Amy
Dec 28, 2010 Amy marked it as to-read
Recommends it for: Open source fans, community leaders.
Recommended to Amy by: Jono (I follow him on twitter etc)
I've started this book twice; once on the computer, and once on my ereader. I'm in the middle of something else right now, but I think this is the next book I'm reading.
Efe Misirli
The only book on the market on community building right now. Well written though kinda longer than it has to be.
Nick
A brilliant discussion of building communities on line. Everything is here. All you need to do is get started!
Justin Andrusk
Feb 14, 2012 Justin Andrusk rated it 3 of 5 stars  ·  review of another edition
Recommends it for: Opensource folks
Recommended to Justin by: Nobody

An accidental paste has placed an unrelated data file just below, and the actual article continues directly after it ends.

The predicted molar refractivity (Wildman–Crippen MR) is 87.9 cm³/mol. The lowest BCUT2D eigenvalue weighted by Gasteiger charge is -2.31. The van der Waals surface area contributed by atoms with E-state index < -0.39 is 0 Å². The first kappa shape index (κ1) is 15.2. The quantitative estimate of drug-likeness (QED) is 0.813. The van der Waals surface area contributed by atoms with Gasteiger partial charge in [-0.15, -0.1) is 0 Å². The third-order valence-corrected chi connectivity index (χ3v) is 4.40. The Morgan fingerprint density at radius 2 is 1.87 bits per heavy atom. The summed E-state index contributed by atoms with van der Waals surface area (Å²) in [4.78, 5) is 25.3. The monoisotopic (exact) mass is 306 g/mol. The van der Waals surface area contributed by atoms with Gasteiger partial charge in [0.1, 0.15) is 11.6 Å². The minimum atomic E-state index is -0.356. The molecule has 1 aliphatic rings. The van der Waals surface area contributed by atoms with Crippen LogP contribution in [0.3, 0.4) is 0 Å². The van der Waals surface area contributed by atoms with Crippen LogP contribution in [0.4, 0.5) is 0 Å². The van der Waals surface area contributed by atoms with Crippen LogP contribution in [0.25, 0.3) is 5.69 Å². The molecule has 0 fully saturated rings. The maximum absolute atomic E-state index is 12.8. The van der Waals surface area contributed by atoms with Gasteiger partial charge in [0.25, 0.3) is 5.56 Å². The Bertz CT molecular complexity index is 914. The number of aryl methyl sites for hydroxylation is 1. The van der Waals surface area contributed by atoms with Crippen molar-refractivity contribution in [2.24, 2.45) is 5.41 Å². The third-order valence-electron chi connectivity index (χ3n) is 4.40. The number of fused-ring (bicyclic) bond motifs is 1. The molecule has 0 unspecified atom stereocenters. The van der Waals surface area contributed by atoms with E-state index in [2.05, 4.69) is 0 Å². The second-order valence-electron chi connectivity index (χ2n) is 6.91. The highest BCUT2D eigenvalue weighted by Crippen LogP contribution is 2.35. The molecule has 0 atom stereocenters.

Not bad and much of what Bacon said amounts to adapting solid organization skills to a community.
Jo
Highly recommended for anyone wanting to learn how to better "herd cats".
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Jono Bacon (full name Jonathan Edward James Bacon) is a writer and software developer based in the United Kingdom. Bacon started his work with the Linux community when he created the UK Linux website, Linux UK. When he left this project he moved on to join the KDE team, where he created the KDE::Enterprise website and KDE Usability Study. He has also been involved with helping charities using free ...more